An important hydrological event occurred 3 yr into the LZ study when the Mined study area (0.8 ha) and approximately 317 ha within the central peat barrens flooded for the first time (Fig. 2; Yagi and Litzgus, 2012). The first flood event occurred during a stochastic storm from 10 October 2006 to 13 October 2006 that included mixtures of snow, rain, and freezing temperatures (Environment and Climate Change Canada, 2016). The flooded area accounted for over 30% of the central peat barrens, and the Mined study area continued to experience flood events over the next five winters (i.e., winter of 2006–2007 to winter of 2010–2011). The flood events were followed by a dry weather cycle with a severe drought and central peatland wildfires in 2012 (Fig. 2).
Because we were unable to maintain a strict weekly sampling schedule over the 11-yr study period, and because field equipment sometimes failed, temporal gaps in our data set exist. For missing GWL, we used the average between subsequent measurements and assumed the levels did not change drastically between visits. We used the average daily FD value for the study area to fill weekly gaps to complete the LZ calculation. Although our approach had a smoothing effect on the data, we were able to retain the spatial context. The data correction occurred 146 times out of 3170 (4.6%). We omitted blank GWDO and TGW data from further analysis.
We used annual (April–November) mark–recapture (M-R) data from 1998 to 2016 to monitor population trends (Ontario Ministry of Natural Resources and Forestry, unpubl. data). All captured adults were tagged subcutaneously with a passive integrated transponder (PIT; Parent, 1997). We identified neonatal snakes by their head and mottle pattern. We estimated age from several biological parameters such as snout–vent length (SVL), weight, reproductive maturity, and the number of rattles within a complete rattle sequence. We assumed that two rattles form per year for this population, which is consistent with local data and other rattlesnake populations at similar latitudes (Fitch, 1985; Macartney et al., 1990; Aldridge and Brown, 1995). All encountered snakes were aged in this manner to confirm the presence in the population and allow us to discern a preflood group from postflood recruits. The number of snakes considered to be adults (Nadults) was aged 3 yr and older.
We did not use traditional calculations for population estimates because of the cryptic nature of Massasaugas, our low annual recapture rates, and uncertainty in annual survival because of the presence of impaired habitat and environmental stochasticity. We instead built a time series of known individuals (Nindiv) for the overall sampling area and LZ study period. All encountered snakes per year plus those presumed present because of their age estimates from future encounters (Nindiv = new captures [C] + recaptures [R] + known undetected [U]). We calculated the yearly rate of detection (D) as (C + R)/Nindiv. Snakes not recaptured up to 10 yr after the last encounter were hence removed from the sample population. We calculated the proportion of adults in the population (Padults) as Nadults/Nindiv.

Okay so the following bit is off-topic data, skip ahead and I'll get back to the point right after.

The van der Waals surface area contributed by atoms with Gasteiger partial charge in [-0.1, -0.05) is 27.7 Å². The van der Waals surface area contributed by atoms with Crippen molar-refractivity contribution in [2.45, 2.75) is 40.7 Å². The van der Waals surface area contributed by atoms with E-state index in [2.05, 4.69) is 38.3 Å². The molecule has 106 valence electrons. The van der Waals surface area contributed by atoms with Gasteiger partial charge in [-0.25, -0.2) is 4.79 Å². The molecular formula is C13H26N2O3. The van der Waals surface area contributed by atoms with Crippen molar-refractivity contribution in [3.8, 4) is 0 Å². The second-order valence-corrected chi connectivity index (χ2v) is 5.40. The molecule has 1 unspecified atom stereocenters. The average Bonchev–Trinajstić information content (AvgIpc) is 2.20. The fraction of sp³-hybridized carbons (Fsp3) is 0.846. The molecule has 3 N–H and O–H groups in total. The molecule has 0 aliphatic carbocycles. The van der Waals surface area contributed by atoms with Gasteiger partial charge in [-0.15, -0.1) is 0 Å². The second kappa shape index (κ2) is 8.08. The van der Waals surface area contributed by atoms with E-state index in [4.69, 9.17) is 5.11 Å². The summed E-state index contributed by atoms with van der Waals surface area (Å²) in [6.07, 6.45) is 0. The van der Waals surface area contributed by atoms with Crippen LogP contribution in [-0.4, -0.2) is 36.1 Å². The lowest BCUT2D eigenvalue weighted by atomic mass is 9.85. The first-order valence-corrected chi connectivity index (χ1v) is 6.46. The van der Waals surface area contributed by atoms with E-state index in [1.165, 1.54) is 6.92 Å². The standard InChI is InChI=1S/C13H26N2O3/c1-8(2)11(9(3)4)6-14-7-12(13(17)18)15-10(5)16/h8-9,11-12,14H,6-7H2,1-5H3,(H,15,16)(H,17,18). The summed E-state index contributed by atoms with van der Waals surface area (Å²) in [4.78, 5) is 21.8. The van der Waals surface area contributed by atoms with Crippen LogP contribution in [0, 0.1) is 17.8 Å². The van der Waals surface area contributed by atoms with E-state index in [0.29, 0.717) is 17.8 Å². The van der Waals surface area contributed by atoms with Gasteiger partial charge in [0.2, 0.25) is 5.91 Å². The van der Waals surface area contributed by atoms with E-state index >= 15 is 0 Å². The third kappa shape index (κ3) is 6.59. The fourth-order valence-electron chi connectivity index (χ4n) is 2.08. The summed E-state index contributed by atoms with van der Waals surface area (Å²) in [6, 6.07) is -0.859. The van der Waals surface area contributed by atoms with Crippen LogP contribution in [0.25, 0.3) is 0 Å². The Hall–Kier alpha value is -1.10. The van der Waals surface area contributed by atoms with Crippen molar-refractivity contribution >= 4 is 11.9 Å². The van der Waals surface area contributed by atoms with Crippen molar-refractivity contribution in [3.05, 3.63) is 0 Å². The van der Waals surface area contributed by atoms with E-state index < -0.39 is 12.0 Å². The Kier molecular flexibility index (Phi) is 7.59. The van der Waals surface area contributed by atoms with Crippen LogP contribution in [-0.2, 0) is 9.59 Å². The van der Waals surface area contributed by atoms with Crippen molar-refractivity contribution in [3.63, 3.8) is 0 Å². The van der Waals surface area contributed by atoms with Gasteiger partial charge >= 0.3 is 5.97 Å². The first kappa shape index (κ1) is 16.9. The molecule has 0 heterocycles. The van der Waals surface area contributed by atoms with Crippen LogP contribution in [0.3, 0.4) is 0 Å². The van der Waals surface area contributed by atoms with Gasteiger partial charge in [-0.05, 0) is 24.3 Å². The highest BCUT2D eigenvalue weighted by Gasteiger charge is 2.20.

We used the program R to complete all statistical analyses and graphing (version 3.5.0; R Core Team, 2018). We tested parameters and model residuals for normality using a Shapiro-Wilk test and visually using qq-plots. We used nonparametric tests (i.e., Kruskal-Wallis and Dunn's test) when transformations failed to correct for violations of parametric statistical assumptions.
Weather Data Analysis.—
We downloaded 16 winters (1998–2014) of historical weather data from the nearest weather station with vetted data (Port Colborne or Hamilton, Ontario). This period encompassed the broader 16-yr Massasauga population study, including the 11-yr LZ study. Thus, it allowed us to contextualize the LZ study within recent winter climate trends concerning precipitation and temperature. We partitioned the monthly weather data to match the LZ study period and extracted four weather variables for analysis: precipitation (snow, rain, total) and the number of freezing days (i.e., mean daily temperature < 0°C; Environment and Climate Change Canada, 2016). We conducted a principal component analysis (PCA) to reduce the winter weather records into useful categories for analysis. We employed a K-means cluster analysis with the K-means function to assess the sums of squares based on the different number of clusters. By plotting the total within-groups sums of squares against the number of clusters, the sudden change in slope depicted an optimal value of three winter types (Everitt et al., 2011). We partitioned the three winter types into groups defined by temperature and precipitation trends: cold–dry (winter type 1), mild–wet (winter type 2), and cold–wet (winter type 3). We achieved a data reduction of the same weather data using PCA with the FactoMineR package (Lê et al., 2008). All variables were centered and scaled to unit variance before the PCA. The predominant axis (PC1) described a measure of rainfall (from dry to wet), and the second axis (PC2) combined the number of days below 0°C (from mild to cold) and total precipitation as snow.
Life Zone Analysis.—